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Upgrade Amazon EMR Hive Metastore from 5.X to 6.X | Amazon Web Services

If you are currently running Amazon EMR 5.X clusters, consider moving to Amazon EMR 6.X as  it includes new features that helps you improve performance and optimize on cost. For instance, Apache Hive is two times faster with LLAP on Amazon EMR 6.X, and Spark 3 reduces costs by 40%. Additionally, Amazon EMR 6.x releases include Trino, a fast distributed SQL engine and Iceberg, high-performance open data format for petabyte scale tables.

To upgrade Amazon EMR clusters from 5.X to 6.X release, a Hive Metastore upgrade is the first step before applications such as Hive and Spark can be migrated. This post provides guidance on how to upgrade Amazon EMR Hive Metastore from 5.X to 6.X as well as migration of Hive Metastore to the AWS Glue Data Catalog. As Hive 3 Metastore is compatible with Hive 2 applications, you can continue to use Amazon EMR 5.X with the upgraded Hive Metastore.

Solution overview

In the following section, we provide steps to upgrade the Hive Metastore schema using MySQL as the backend.. For any other backends (such as MariaDB, Oracle, or SQL Server), update the commands accordingly.

There are two options to upgrade the Amazon EMR Hive Metastore:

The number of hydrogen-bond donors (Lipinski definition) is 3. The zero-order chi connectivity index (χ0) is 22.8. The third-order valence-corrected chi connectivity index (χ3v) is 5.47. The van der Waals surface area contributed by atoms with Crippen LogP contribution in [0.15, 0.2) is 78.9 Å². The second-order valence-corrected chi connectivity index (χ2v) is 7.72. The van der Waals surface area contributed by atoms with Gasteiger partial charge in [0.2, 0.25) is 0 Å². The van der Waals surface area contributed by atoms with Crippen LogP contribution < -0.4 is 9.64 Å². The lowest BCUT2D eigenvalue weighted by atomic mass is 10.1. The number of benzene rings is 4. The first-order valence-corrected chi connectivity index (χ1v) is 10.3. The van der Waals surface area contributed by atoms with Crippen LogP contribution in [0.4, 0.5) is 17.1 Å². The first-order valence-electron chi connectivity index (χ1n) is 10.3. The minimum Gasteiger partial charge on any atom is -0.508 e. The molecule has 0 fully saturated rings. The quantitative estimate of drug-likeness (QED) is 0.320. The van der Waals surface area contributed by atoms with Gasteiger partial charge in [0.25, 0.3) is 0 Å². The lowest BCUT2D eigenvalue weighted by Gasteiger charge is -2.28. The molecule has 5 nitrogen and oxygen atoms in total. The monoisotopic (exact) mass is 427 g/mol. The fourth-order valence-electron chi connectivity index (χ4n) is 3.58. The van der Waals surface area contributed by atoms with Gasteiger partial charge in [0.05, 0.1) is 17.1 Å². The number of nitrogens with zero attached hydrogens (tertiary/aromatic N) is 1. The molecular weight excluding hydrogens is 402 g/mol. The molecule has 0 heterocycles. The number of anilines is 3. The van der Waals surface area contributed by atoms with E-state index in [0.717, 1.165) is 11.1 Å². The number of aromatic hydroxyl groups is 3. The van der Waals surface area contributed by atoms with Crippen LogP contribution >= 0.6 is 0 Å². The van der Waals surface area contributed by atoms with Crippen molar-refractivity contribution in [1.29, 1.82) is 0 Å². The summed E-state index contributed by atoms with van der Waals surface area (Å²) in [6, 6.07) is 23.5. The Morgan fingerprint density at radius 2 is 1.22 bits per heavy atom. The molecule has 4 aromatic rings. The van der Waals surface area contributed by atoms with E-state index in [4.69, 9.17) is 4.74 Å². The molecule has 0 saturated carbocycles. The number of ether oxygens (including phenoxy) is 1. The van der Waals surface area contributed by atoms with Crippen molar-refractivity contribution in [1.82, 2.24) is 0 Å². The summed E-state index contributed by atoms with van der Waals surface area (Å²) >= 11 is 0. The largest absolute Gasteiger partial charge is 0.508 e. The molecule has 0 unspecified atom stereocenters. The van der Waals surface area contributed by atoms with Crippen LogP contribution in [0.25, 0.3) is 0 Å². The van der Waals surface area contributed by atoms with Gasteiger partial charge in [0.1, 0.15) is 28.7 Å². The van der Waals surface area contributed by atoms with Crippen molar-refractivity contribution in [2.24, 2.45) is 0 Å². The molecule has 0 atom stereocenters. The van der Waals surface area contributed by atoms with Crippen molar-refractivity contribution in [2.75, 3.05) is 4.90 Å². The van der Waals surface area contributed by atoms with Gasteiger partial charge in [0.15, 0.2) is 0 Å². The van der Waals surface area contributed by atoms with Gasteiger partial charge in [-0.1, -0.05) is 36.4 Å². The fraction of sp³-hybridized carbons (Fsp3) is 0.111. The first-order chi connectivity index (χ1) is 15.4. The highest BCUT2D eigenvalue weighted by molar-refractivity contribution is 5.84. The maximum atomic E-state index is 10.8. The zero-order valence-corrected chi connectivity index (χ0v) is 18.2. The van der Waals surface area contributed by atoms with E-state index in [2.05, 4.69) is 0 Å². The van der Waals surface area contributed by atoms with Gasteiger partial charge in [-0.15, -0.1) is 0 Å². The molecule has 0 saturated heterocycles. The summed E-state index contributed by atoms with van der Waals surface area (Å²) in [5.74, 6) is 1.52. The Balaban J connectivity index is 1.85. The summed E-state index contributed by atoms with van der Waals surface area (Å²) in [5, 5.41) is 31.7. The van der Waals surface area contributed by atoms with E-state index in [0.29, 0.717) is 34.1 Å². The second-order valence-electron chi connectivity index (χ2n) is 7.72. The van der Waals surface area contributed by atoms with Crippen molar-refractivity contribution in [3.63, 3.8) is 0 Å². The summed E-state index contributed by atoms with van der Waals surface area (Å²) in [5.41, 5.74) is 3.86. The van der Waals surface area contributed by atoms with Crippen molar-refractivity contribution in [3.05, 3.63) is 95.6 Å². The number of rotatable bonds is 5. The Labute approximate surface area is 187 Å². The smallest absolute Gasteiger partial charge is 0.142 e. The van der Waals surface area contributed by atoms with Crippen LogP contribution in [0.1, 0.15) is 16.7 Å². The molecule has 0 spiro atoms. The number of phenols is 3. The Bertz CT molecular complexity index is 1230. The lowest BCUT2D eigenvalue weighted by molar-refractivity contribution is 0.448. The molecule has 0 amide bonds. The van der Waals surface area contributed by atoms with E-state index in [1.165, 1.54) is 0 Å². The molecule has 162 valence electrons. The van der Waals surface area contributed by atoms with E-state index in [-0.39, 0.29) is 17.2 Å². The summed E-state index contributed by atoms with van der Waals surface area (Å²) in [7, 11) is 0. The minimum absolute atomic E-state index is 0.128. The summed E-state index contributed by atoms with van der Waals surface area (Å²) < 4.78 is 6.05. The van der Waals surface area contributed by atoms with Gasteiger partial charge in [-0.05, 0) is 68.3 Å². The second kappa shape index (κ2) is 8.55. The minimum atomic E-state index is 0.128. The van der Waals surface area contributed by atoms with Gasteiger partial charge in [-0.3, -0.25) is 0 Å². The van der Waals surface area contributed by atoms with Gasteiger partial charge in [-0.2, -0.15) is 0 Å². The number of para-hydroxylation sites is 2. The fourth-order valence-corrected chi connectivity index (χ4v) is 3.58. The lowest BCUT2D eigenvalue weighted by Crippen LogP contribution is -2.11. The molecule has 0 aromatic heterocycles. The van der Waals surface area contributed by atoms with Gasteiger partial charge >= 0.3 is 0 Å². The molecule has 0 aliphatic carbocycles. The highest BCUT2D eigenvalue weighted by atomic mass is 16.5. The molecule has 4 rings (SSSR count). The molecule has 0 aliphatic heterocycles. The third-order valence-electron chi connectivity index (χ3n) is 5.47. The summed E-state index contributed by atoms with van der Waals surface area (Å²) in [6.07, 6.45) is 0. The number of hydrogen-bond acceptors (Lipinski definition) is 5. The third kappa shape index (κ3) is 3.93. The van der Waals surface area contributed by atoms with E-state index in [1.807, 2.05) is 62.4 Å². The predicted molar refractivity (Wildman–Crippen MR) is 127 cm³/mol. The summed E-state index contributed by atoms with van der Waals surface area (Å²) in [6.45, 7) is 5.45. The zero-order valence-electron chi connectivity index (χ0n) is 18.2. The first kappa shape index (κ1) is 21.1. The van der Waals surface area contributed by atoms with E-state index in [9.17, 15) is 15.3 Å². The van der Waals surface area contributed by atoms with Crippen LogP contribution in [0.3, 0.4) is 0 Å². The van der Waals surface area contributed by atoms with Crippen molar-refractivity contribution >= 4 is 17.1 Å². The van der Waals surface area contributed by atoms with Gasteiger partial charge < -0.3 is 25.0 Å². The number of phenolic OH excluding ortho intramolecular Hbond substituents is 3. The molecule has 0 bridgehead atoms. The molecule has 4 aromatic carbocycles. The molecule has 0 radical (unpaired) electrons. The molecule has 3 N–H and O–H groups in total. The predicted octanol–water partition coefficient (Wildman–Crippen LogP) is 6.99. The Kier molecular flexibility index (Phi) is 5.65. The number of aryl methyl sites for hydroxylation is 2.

• Upgrade the Hive Metastore schema from 2.X to 3.X by using the Hive Schema Tool
  • Migrate the Hive Metastore to the AWS Glue Data Catalog

We walk through the steps for both options.

Pre-upgrade prerequisites

Before upgrading the Hive Metastore, you must complete the following prerequisites steps:

  1. Verify the Hive Metastore database is running and accessible.
    You should be able to run Hive DDL and DML queries successfully. Any errors or issues must be fixed before proceeding with upgrade process. Use the following sample queries to test the database:
    create table testtable1 (id int, name string);)
    insert into testtable1 values (1001, "user1");
    select * from testtable1;

  2. To get the Metastore schema version in the current EMR 5.X cluster, run the following command in the primary node:
    sudo hive —service schematool -dbType mysql -info

    The following code shows our sample output:

    $ sudo hive --service schematool -dbType mysql -info
    Metastore connection URL: jdbc:mysql://xxxxxxx.us-east-1.rds.amazonaws.com:3306/hive?createDatabaseIfNotExist=true
    Metastore Connection Driver : org.mariadb.jdbc.Driver
    Metastore connection User: admin
    Hive distribution version: 2.3.0
    Metastore schema version:  2.3.0

  3. Stop the Metastore service and restrict access to the Metastore MySQL database.
    It’s very important that no one else accesses or modifies the contents of the Metastore database while you’re performing the schema upgrade.To stop the Metastore, use the following commands: